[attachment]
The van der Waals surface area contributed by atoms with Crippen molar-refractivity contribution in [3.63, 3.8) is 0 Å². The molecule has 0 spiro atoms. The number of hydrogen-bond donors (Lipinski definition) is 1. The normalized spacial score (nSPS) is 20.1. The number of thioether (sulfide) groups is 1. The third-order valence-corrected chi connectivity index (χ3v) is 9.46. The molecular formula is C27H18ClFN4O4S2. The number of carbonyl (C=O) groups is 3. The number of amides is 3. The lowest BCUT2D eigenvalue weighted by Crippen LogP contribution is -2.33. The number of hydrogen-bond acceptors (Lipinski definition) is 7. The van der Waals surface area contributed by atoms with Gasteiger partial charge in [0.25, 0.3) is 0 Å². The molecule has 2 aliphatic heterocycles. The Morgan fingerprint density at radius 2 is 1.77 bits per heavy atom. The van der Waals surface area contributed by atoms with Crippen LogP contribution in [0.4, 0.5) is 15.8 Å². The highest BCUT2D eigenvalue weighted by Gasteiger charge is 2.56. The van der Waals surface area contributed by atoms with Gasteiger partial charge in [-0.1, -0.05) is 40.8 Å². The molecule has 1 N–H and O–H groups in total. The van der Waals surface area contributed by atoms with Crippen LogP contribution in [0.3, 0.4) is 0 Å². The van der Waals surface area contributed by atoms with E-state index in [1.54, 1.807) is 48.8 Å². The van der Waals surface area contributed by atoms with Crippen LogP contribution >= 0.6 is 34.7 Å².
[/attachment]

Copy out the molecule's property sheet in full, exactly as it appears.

The van der Waals surface area contributed by atoms with Crippen molar-refractivity contribution in [3.63, 3.8) is 0 Å². The molecule has 0 spiro atoms. The number of hydrogen-bond donors (Lipinski definition) is 1. The normalized spacial score (nSPS) is 20.1. The number of thioether (sulfide) groups is 1. The third-order valence-corrected chi connectivity index (χ3v) is 9.46. The molecular formula is C27H18ClFN4O4S2. The number of carbonyl (C=O) groups is 3. The number of amides is 3. The lowest BCUT2D eigenvalue weighted by Crippen LogP contribution is -2.33. The number of hydrogen-bond acceptors (Lipinski definition) is 7. The van der Waals surface area contributed by atoms with Gasteiger partial charge in [0.25, 0.3) is 0 Å². The molecule has 2 aliphatic heterocycles. The Morgan fingerprint density at radius 2 is 1.77 bits per heavy atom. The van der Waals surface area contributed by atoms with Crippen LogP contribution in [0.4, 0.5) is 15.8 Å². The highest BCUT2D eigenvalue weighted by Gasteiger charge is 2.56. The van der Waals surface area contributed by atoms with Gasteiger partial charge in [-0.1, -0.05) is 40.8 Å². The molecule has 1 N–H and O–H groups in total. The van der Waals surface area contributed by atoms with Crippen LogP contribution in [0.3, 0.4) is 0 Å². The van der Waals surface area contributed by atoms with E-state index in [1.54, 1.807) is 48.8 Å². The van der Waals surface area contributed by atoms with Crippen LogP contribution >= 0.6 is 34.7 Å².